Enhanced support for ocean conservation should consider Pacific’s special circumstances


As a large ocean state, Palau has called on the United Nations Ocean partners for enhanced support for the conservation and sustainable use of the ocean and its resources.

Such support should consider the Pacific region’s particularities and special circumstances.

The call was made by Palau CBD National Focal Point and State Forester of the Palau Ministry of Agriculture, Fisheries and the Environment, River Thomas, during a side-event on the margins of the ongoing 15th Conference of the Parties to the Convention on Biological Diversity (COP15) in Montreal Canada.

“In Palau and the rest of the Blue Pacific, as custodians of the ocean, we are not only recipients of the bounties of the ocean, we also want to be active participants for the conservation and sustainable use of the ocean and its resources. For this reason, we have called for support for means of implementation. Often, the support might be available, but for countries like mine it is unattainable,” she said.

“It can feel at times like swimming against a riptide and so we are not able to take full advantage of opportunities. Or by the time we have managed to overcome the administrative hurdles, we have passed the deadlines. This is true not only in terms of access to funding and capacity building, but especially when looking at science.”

Thomas spoke during a side-event organised by United Nation Oceans on the margins of the negotiations, where Pacific delegates are actively engaged in an effort to secure an ambitious post-2020 Global Biodiversity Framework to ‘halt the rapid decline of our natural world’.

It featured members of UN-Oceans who highlighted their respective potential roles in the implementation of the post-2020 Global Biodiversity Framework; discuss ways to strengthen and promote coordination and coherence of United Nations system activities in support of the implementation of the framework and share insights on ways in which the framework can serve as a catalyst for greater synergies to advance ocean action.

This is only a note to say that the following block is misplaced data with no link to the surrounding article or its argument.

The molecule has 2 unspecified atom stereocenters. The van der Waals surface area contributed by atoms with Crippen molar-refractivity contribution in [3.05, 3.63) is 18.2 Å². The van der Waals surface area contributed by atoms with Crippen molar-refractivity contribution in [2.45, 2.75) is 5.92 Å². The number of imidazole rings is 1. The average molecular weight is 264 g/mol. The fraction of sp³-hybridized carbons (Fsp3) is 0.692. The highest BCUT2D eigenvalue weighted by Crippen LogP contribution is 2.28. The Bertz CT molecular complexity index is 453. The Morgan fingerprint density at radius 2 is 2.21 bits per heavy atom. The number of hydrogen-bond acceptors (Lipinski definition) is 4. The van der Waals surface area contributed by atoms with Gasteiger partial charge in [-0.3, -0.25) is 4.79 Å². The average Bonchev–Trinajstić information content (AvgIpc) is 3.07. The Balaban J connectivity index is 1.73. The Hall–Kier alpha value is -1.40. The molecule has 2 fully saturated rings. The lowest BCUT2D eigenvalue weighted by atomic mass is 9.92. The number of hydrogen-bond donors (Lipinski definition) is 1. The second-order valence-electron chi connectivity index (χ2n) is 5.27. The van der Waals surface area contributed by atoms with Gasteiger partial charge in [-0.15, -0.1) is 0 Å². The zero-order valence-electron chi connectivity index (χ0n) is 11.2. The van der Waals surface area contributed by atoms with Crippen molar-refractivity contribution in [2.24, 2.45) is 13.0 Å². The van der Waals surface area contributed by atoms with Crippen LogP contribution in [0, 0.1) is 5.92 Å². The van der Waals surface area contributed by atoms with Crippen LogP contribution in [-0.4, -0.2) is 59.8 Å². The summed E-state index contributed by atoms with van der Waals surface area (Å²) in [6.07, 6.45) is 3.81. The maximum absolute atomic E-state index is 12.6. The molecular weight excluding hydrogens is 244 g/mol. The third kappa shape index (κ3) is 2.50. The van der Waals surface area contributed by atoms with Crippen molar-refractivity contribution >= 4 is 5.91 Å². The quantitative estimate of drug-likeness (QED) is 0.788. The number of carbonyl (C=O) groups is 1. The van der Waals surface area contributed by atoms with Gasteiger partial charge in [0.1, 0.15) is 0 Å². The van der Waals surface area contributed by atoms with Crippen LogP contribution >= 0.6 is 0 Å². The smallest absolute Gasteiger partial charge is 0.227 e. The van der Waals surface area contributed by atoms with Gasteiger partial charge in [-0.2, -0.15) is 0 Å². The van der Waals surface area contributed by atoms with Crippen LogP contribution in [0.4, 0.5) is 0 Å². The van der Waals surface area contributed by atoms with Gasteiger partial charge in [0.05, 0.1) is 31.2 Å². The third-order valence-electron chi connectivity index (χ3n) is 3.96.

“Here at the CBD, but also in other fora, we have a collective opportunity and responsibility to protect and restore the health of our ocean and build a sustainable ocean economy that can provide food, empower coastal communities, power our cities, transport our people and goods and provide innovative solutions to global challenges,” Thomas said.

“UN Oceans partners are important providers of support and we are grateful. We would certainly be more grateful for enhanced support that take into account our particularities and circumstances.”

Thomas is among more than thirty delegates from Pacific countries amplifying the Pacific voice at COP15. The Pacific has four key messages and among them is a call for healthy ocean biodiversity to be placed at the forefront of all decisions being made.

“What we need from CBD and the GBF is ambition in the vision we are setting, ambitions in the goals and targets we are aiming to achieve, and ambition in the means we are wanting to mobilise and provide and ambition in terms of partners or stakeholders we are to bring together,” Thomas.

“Of course, Member states set the tone, but creating an enabling environment for setting and implementing such ambitions is the responsibility of all. Synergies are critical to effectively tackle the triple planetary crises. This means coordination and cooperation and is particularly relevant for the deeply interconnected ocean world.

“Considering the enormous challenges at hand, the complexity of issues to address, and the multitude of interests to orchestrate, robust cooperation is key. We won’t be able to adequately address the triple planetary crises without such coordination,” she said.